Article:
CU's rising tuition
In-state tuition increases at CU-Boulder since 2004:
2014-15: 3.6 percent to 4.1 percent *
2013-14: 8.7 percent
2012-13: 5 percent
2011-12: 9.3 percent
2010-11: 8.9 percent
2009-10: 8.8 percent
2008-09: 9.3 percent
2007-08: 19 percent
2006-07: 2.4 percent
2005-06: 27.8 percent
2004-05: 9 percent
* Proposed rate
COLORADO SPRINGS — The University of Colorado's Board of Regents on Thursday began early discussions about a tuition increase between 3.6 and 4.1 percent for 2014-2015 on the Boulder campus.
During a meeting of the regents' budget and finance subcommittee, CU system officials presented an early operating budget for the next academic year, which included potential tuition increases for the four campuses, projected expenses and the $100 million for higher education included in Gov. John Hickenlooper's proposed budget.
The regents aren't expected to vote on tuition rates until later this spring.
A 3.6 percent increase, if approved, would amount to an extra $314 a year for in-state undergraduates. A 4.1 percent increase equates to an extra $360 a year.
As state support for higher education has been dwindling in Colorado, the proposed $100 million increase would be a welcome relief if approved by the Legislature this spring.
"I'm really pleased that the state stepped up and they're putting more state funding in (for higher education)," said Chancellor Phil DiStefano. "We also want to look at increasing revenues on our own without increasing tuition or counting on state funds, so I'm very pleased with the (proposed) increase and I hope students will be, as well."
The proposal brought forth by university financial officials would increase tuition on the Boulder campus by the smallest percentage in several years.
The regents approved a 2.4 percent tuition increase for in-state students on the Boulder campus for the 2006-2007 year. Since then, increases have ranged from 5 to 19 percent.
The governor's request for higher education funding includes a $60 million increase for operating costs and $40 million for statewide financial aid. That plan also includes a tuition increase cap of 6 percent.
The CU system's share of the proposed $60 million increase for operating costs is expected to be $16.5 million. That translates to roughly $6 million for the Boulder campus.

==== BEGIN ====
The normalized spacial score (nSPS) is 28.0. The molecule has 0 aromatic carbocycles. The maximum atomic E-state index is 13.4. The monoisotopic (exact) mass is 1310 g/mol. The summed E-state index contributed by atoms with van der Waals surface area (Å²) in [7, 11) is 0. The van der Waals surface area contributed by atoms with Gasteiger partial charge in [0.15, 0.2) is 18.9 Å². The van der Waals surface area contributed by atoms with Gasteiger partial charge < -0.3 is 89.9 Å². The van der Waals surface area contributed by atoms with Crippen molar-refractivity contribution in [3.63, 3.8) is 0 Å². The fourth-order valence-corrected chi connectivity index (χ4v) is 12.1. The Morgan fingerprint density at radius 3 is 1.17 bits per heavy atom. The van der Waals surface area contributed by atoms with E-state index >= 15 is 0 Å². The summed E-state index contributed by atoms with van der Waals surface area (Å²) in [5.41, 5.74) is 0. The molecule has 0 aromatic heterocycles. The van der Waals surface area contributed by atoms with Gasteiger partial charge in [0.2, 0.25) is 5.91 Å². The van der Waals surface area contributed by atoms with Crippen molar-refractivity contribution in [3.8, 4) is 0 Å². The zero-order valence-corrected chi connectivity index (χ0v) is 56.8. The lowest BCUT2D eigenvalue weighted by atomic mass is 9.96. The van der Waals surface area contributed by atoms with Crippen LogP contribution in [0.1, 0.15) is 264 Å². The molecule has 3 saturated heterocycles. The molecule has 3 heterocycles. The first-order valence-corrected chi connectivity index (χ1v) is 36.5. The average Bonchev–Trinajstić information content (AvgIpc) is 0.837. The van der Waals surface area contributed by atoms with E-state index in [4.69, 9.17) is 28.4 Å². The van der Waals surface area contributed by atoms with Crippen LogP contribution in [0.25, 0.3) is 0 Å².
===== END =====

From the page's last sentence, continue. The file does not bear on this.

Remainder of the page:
University officials also discussed a state-mandated 4.5 percent salary increase for classified staff members, and a 3 percent salary increase for faculty and exempt employees, which together are projected to cost $29.3 million across the four campuses.
The boost in state funding this year allowed the Boulder campus to propose a tuition increase that's small relative to recent years.
"Having a $6 million increase (in state funding) that we can use to offset those mandatory expenses and others is really the difference," said Kelly Fox, chief financial officer for the Boulder campus.
The recommendations for the campus include increasing tuition 7.8 percent for international students next year, 3 percent for all graduate students and 2.9 percent for out-of-state undergraduates.
Boulder campus officials also projected a 6 percent tuition increase for in-state undergraduates in each of the following two years.
The proposed increases are based on 30 credit hours a year for students in the College of Arts and Sciences. Tuition for in-state students in arts and sciences is $8,760 this year on the Boulder campus.
Regent Jim Geddes, R-Sedalia, asked the campuses to consider formulating an "option X," which includes no increase in tuition for next year.
"We have an opportunity this year to make a really strong statement that I think would substantially improve the image of the university and the opinion about the university amongst our state by not having a tuition increase," Geddes said.
Boulder officials said they feel the campus needs a tuition increase of between 3.6 and 4.1 percent to be able to make investments in the university's personnel, building maintenance, technology, compliance costs and others.
Regent Joe Neguse, D-Broomfield, said he wants to hear if students, faculty members and staff members think the increase range is appropriate, or whether they want the regents to consider a smaller increase.
"I've been very concerned over the past several years about the increasing cost, particularly at Boulder, and I think we have an opportunity this year to do something about that," Neguse said.
Contact Camera Staff Writer Sarah Kuta at 303-473-1106 or email@example.com.